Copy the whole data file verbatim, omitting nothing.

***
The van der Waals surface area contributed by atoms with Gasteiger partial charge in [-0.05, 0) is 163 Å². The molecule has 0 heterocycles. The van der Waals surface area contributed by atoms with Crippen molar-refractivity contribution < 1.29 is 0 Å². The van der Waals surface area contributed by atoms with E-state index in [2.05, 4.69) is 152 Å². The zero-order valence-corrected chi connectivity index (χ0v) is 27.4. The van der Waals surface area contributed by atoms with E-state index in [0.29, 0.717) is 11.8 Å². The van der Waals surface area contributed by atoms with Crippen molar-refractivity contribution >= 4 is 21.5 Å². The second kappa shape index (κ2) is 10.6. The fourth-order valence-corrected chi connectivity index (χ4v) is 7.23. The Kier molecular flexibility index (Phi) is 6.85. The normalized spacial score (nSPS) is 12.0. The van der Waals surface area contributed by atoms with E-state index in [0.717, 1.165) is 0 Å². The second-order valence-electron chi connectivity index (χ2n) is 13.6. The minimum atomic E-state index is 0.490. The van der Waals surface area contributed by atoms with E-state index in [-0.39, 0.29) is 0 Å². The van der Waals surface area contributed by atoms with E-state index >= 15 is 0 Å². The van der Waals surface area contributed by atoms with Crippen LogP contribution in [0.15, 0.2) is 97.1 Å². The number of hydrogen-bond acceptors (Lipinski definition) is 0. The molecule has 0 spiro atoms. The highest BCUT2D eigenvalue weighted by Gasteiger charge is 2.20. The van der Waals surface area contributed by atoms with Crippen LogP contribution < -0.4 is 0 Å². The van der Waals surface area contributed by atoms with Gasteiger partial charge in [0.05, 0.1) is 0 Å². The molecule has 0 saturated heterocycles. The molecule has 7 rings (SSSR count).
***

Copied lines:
The van der Waals surface area contributed by atoms with Gasteiger partial charge in [-0.05, 0) is 163 Å². The molecule has 0 heterocycles. The van der Waals surface area contributed by atoms with Crippen molar-refractivity contribution < 1.29 is 0 Å². The van der Waals surface area contributed by atoms with E-state index in [2.05, 4.69) is 152 Å². The zero-order valence-corrected chi connectivity index (χ0v) is 27.4. The van der Waals surface area contributed by atoms with E-state index in [0.29, 0.717) is 11.8 Å². The van der Waals surface area contributed by atoms with Crippen molar-refractivity contribution >= 4 is 21.5 Å². The second kappa shape index (κ2) is 10.6. The fourth-order valence-corrected chi connectivity index (χ4v) is 7.23. The Kier molecular flexibility index (Phi) is 6.85. The normalized spacial score (nSPS) is 12.0. The van der Waals surface area contributed by atoms with E-state index in [0.717, 1.165) is 0 Å². The second-order valence-electron chi connectivity index (χ2n) is 13.6. The minimum atomic E-state index is 0.490. The van der Waals surface area contributed by atoms with E-state index in [-0.39, 0.29) is 0 Å². The van der Waals surface area contributed by atoms with E-state index >= 15 is 0 Å². The van der Waals surface area contributed by atoms with Crippen LogP contribution in [0.15, 0.2) is 97.1 Å². The number of hydrogen-bond acceptors (Lipinski definition) is 0. The molecule has 0 spiro atoms. The highest BCUT2D eigenvalue weighted by Gasteiger charge is 2.20. The van der Waals surface area contributed by atoms with Crippen LogP contribution < -0.4 is 0 Å². The van der Waals surface area contributed by atoms with Gasteiger partial charge in [0.05, 0.1) is 0 Å². The molecule has 0 saturated heterocycles. The molecule has 7 rings (SSSR count).